Pull Question: Wuthering HeightsPull Questions — By Victoria Van Vlear on March 26, 2013 at 7:00 am
Spoiler alert: This post is full of plot and character details from Wuthering Heights.
For Heathcliff and Catherine, is it better to have loved and lost, than never to have loved at all?
Here’s another way to phrase this question: Is it better to live passionately or safely? Better to spend a single day in the sun or to live one hundred years in the depths of a cave, never to experience the bright world?
Heathcliff and Catherine loved and lost—they loved passionately, and both lost their lives as a result. Without their disastrous love for each other, Catherine might have enjoyed a relatively long and content life with her husband, Linton. Heathcliff would have been free to move away and create his own life, instead of remaining at Wuthering Heights to ruin both Catherine and her family.
But comfortable safety and happiness would not have been better for these two than the brief moments of ecstasy they experience in each other’s arms before their deaths. Both Heathcliff and Catherine are innately passionate. They approach both love and hatred with intensity—the word “passivity” is not part of their vocabulary. Because of this quality, they are both capable of a love “deep as…the sea,” and it is much better for them to have loved and lost, than never to have loved at all.
Heathcliff paints a very clear picture for the reader of love and loss. He cannot bear to move away from Catherine, even when she marries his rival Linton and makes both men’s lives miserable by insisting that she can have them both. When she does die, he pleads with her spirit to “Be with me always—take any form—drive me mad! only do not leave me in this abyss, where I cannot find you!” (169) He is so desperate for her presence that he would rather be haunted by her ghost than live alone, cut off from every connection with her. Heathcliff gets his wish: haunted by Catherine’s ghost for almost twenty years, he finally dies from lack of sleep and food because her spirit becomes more visible to him. Although the dead Catherine kills him, Heathcliff dies in joy and ecstasy, with a “frightful, life-like gaze of exultation.” (335) Even in death, Heathcliff is a creature of great passion, rapturous to finally join Catherine.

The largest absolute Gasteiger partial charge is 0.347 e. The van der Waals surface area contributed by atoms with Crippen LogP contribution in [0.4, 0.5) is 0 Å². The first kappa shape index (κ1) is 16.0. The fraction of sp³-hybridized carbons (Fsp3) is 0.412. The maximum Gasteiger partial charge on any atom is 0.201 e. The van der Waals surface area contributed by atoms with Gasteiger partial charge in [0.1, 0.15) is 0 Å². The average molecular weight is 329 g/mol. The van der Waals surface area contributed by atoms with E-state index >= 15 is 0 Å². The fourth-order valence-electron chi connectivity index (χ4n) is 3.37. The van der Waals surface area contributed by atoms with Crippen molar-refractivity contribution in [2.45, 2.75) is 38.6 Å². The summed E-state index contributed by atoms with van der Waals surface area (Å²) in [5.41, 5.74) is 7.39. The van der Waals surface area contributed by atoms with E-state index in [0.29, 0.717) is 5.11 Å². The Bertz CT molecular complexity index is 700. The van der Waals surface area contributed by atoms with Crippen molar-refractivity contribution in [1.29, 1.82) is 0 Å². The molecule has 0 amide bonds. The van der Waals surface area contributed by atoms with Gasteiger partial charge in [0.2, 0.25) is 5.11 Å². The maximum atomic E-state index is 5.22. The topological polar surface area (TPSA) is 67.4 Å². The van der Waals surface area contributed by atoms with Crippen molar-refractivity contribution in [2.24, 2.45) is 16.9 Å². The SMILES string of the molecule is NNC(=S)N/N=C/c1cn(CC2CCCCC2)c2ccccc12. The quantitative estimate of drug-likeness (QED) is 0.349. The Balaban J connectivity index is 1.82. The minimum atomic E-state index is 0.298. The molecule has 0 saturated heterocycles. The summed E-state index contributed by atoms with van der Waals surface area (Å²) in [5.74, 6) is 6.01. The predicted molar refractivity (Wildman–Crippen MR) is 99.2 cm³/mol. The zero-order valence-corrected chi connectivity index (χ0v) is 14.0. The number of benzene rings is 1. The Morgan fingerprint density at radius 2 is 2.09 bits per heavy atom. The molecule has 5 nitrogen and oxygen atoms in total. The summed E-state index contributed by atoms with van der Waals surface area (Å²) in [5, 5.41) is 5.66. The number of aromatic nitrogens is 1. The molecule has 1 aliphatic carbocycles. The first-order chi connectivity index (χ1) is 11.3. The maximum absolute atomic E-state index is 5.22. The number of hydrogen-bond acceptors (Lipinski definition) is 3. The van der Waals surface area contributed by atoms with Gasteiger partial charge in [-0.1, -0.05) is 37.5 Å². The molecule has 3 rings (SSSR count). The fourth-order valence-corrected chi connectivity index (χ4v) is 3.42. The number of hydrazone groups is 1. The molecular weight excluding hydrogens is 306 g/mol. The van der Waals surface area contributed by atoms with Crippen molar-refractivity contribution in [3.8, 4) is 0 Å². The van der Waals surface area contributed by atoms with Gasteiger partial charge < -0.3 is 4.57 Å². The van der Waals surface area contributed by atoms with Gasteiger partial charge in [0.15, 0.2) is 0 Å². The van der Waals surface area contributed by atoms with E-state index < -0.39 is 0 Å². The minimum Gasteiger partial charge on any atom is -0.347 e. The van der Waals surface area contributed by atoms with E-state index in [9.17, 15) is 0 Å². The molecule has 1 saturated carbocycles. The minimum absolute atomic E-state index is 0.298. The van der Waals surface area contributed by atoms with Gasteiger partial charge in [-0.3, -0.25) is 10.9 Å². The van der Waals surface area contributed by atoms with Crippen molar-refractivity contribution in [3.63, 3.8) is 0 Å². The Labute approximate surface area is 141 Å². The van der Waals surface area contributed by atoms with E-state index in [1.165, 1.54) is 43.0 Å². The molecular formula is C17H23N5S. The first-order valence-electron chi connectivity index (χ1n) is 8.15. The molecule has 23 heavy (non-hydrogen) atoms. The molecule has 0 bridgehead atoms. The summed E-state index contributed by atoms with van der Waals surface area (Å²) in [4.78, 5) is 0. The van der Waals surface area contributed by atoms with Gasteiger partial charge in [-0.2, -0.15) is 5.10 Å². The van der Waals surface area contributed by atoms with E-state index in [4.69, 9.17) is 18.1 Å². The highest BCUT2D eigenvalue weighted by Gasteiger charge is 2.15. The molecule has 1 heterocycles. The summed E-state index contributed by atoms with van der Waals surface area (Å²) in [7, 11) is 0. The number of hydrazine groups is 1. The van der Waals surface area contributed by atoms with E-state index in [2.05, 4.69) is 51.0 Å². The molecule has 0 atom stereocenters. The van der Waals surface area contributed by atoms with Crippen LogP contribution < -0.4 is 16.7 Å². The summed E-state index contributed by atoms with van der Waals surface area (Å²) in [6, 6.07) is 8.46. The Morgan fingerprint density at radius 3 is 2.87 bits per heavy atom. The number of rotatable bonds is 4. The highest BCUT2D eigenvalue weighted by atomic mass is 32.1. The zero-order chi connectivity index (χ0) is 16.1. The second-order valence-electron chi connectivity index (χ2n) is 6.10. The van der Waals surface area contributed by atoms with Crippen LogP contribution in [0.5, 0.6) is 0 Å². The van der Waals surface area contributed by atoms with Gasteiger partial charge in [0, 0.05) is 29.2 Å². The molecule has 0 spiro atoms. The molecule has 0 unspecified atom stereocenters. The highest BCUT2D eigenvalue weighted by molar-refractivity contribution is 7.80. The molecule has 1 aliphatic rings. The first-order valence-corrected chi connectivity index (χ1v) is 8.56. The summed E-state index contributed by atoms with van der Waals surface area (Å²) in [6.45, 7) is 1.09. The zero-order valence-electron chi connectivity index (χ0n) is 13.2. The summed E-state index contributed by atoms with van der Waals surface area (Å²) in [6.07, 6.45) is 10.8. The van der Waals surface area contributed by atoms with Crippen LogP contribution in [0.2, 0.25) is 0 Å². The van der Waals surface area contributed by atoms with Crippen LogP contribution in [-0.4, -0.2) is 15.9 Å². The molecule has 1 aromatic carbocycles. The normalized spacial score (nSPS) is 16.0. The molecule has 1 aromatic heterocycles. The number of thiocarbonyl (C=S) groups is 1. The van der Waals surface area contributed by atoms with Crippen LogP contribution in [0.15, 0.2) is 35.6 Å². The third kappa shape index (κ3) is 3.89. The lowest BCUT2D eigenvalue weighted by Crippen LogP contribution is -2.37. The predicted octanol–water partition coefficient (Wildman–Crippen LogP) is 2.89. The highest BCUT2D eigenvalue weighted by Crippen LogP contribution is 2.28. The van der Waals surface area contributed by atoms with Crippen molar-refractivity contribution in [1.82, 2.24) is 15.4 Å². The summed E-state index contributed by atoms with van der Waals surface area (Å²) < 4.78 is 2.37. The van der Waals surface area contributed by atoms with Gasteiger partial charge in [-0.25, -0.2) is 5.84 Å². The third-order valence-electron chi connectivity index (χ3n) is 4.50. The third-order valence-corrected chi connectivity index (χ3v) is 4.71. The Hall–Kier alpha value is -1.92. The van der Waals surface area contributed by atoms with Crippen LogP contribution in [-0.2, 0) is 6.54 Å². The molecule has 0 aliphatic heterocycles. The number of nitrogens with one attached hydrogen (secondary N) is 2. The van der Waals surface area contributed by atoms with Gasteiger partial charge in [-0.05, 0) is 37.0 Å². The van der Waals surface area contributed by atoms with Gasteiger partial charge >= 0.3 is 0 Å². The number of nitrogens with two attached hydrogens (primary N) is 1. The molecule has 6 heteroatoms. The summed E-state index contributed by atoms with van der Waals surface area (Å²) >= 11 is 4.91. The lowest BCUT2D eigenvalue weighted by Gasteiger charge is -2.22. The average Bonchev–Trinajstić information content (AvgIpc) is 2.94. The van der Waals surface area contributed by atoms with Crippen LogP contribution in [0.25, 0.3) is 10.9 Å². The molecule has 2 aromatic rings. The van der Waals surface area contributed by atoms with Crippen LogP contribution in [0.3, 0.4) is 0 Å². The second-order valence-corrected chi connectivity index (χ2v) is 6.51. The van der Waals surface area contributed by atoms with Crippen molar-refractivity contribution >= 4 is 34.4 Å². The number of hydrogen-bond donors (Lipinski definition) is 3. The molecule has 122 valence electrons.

The picture of Catherine’s love for Heathcliff is a little different, because she is the one who dies first. Her love for Heathcliff is a fact of life—part of her mind is always fixed on him, whether or not he is physically with her. She regards her love for her husband Linton as “the foliage in the woods. Time will change it, I’m well aware, as winter changes the trees—my love for Heathcliff resembles the eternal rocks beneath—a source of little visible delight, but necessary.” (82) She views Heathcliff as inseparable from herself, and even calls him part of “my own being.” (82)
Even though their all-consuming love leads to misery in life and finally death, it is this very ability to love that defines these two characters.
Anyone who has read Wuthering Heights will agree (I hope) that both Catherine and Heathcliff are nasty characters who would not make good role-models. However, they do have something to teach us about living with abandon, instead of protecting our hearts so we won’t get hurt. While Heathcliff and Catherine make many mistakes, the passion with which they love each other is exemplary. Christ loved us with abandon: he overturned tables in the synagogue, ensuring the enmity of the Jewish leaders; he risked being ceremonially unclean in order to reach out to the diseased and mangled; he died a gruesome death out of his passionate love to save humanity. As Christians, we are also called to lives of passionate love for Christ, no matter the cost. The Apostle John says it all when he condemns spiritual safety: “Would that you were either cold or hot! So, because you are lukewarm, and neither hot nor cold, I will spit you out of my mouth.”